(like IBM and HP) walk the road to open standards, Sun
stubbornly holds on to RISC. Sun remains vertical, with
its own server hardware (UltraSparc processor), operating
system (Solaris) and Solaris applications.
At the entry-level Sun has its 1 - 4 processor systems
that include SunFire V100, V120, 280R and V480.
SunFire V880, 3800, 4800 & 6800 are classified as
mid-range systems in terms of features and price, and
the range extends from 8 to 24 processors. Sun calls
this range Mid-Frame since this range presents mainframe
class RAS features at midrange prices.
Sun's high-end systems are mainframe class in terms
of scalability and RAS; these are essentially used for
consolidation applications. This range consists of SunFire
12000 and SunFire 15000 with a CPU scalability of up
to 106 CPUs in SMP architecture.
Sun servers are also classified on the basis of packaging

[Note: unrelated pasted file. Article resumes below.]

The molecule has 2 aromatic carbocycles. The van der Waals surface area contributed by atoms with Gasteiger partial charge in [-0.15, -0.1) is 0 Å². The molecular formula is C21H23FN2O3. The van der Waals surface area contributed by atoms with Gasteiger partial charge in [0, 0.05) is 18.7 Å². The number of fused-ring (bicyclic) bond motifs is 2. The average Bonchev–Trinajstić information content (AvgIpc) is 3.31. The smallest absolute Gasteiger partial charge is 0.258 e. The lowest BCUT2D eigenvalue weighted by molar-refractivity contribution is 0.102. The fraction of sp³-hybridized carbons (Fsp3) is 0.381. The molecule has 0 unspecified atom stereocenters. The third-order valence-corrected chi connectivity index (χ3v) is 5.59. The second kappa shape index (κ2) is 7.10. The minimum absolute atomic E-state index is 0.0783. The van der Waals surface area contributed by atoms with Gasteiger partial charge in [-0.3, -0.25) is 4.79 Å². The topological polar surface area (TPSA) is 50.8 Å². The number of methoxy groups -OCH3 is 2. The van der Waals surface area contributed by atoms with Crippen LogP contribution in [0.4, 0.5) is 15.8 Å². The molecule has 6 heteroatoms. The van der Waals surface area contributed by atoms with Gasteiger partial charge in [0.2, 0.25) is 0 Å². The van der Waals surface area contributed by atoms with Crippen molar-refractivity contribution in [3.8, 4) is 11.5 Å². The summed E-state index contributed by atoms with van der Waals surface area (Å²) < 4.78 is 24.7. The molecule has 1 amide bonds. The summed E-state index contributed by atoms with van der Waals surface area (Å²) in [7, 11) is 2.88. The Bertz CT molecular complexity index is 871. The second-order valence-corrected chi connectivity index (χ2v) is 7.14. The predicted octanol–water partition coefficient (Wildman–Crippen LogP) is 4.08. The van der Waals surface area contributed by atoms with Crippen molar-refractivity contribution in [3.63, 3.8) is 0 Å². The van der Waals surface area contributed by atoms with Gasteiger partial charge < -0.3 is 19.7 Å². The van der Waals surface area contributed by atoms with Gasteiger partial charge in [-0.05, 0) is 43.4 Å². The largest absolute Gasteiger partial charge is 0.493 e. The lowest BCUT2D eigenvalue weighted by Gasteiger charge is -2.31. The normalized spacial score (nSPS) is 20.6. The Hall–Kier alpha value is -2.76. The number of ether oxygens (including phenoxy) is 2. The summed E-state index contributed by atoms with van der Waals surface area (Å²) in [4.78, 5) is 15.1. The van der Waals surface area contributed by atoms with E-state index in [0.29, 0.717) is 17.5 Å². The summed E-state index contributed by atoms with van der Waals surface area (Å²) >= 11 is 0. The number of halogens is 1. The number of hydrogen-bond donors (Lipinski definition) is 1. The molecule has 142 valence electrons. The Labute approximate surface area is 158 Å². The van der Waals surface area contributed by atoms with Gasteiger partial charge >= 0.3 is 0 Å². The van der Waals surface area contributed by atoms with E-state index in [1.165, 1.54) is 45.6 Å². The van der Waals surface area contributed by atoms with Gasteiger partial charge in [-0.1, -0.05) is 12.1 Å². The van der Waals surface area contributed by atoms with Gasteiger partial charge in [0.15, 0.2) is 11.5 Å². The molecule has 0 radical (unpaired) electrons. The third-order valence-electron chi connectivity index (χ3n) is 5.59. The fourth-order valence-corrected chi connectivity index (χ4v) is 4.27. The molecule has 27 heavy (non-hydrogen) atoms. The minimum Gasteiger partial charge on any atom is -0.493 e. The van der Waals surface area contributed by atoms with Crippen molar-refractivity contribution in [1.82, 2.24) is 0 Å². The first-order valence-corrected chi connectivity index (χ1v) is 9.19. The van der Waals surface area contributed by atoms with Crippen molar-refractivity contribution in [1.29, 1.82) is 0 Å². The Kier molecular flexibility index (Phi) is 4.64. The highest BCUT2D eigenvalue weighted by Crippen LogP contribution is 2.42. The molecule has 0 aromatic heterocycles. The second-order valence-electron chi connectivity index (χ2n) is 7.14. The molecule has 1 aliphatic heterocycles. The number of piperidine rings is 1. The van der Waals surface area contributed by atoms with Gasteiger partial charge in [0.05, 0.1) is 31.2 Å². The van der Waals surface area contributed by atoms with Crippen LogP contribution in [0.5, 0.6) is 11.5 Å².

and applications. For example, under the SunFire Servers
there are Rack Servers. The Sun Netra Servers are telco-grade
NEBS compliant servers. Then there are Server appliances
such as the Sun Cobalt Server.
Strategy: Anil Valluri, director-Systems Engineering,
Sun Microsystems India, says the challenge for Sun is
not to increase market share, but to grow the market
itself by exploring new segments and applications, and
creating demand. "Sun is also very focused in growing
the Indian ISV community through the Sun Developer Network
to make most of the applications available on Sparc/Solaris
Unlike other vendors HP refrains from classifying its
servers as entry-level, midrange and high-end. Instead,
HP classifies its server products in terms of performance
and capacity. The company has a history of acquiring
companies that manufactured servers; notable acquisitions
include Tandem and Compaq Computer (Compaq acquired
Digital Equipment Corp.)
Today HP offers four lines of servers. In addition to
its proprietary platform (PA-RISC with HP-UX operating
system), it has the Proliant range (acquired from Compaq),
the Alpha servers (from Digital), and the Non Stop Himalaya
range (from Tandem). In addition, HP also offers Itanium-based
servers and Telco or carrier-grade servers.
Proliant servers: The Proliant range are